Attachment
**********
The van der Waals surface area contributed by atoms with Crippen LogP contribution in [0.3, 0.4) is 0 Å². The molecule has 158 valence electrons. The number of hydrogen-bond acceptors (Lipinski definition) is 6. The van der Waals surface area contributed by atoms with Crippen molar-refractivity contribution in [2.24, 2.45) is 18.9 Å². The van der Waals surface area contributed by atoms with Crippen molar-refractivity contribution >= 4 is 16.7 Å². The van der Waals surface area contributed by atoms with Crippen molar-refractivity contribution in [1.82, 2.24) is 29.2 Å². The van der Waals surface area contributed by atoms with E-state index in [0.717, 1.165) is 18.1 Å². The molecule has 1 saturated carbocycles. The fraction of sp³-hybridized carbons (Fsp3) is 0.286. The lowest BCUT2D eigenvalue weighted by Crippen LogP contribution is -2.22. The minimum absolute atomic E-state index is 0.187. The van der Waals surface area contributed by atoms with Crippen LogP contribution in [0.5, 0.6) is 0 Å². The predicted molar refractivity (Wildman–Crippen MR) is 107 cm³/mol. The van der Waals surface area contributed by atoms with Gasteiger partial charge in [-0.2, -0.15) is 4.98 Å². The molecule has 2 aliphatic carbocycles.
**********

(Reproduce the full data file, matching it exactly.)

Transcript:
The van der Waals surface area contributed by atoms with Crippen LogP contribution in [0.3, 0.4) is 0 Å². The molecule has 158 valence electrons. The number of hydrogen-bond acceptors (Lipinski definition) is 6. The van der Waals surface area contributed by atoms with Crippen molar-refractivity contribution in [2.24, 2.45) is 18.9 Å². The van der Waals surface area contributed by atoms with Crippen molar-refractivity contribution >= 4 is 16.7 Å². The van der Waals surface area contributed by atoms with Crippen molar-refractivity contribution in [1.82, 2.24) is 29.2 Å². The van der Waals surface area contributed by atoms with E-state index in [0.717, 1.165) is 18.1 Å². The molecule has 1 saturated carbocycles. The fraction of sp³-hybridized carbons (Fsp3) is 0.286. The lowest BCUT2D eigenvalue weighted by Crippen LogP contribution is -2.22. The minimum absolute atomic E-state index is 0.187. The van der Waals surface area contributed by atoms with Crippen LogP contribution in [0.5, 0.6) is 0 Å². The predicted molar refractivity (Wildman–Crippen MR) is 107 cm³/mol. The van der Waals surface area contributed by atoms with Gasteiger partial charge in [-0.2, -0.15) is 4.98 Å². The molecule has 2 aliphatic carbocycles.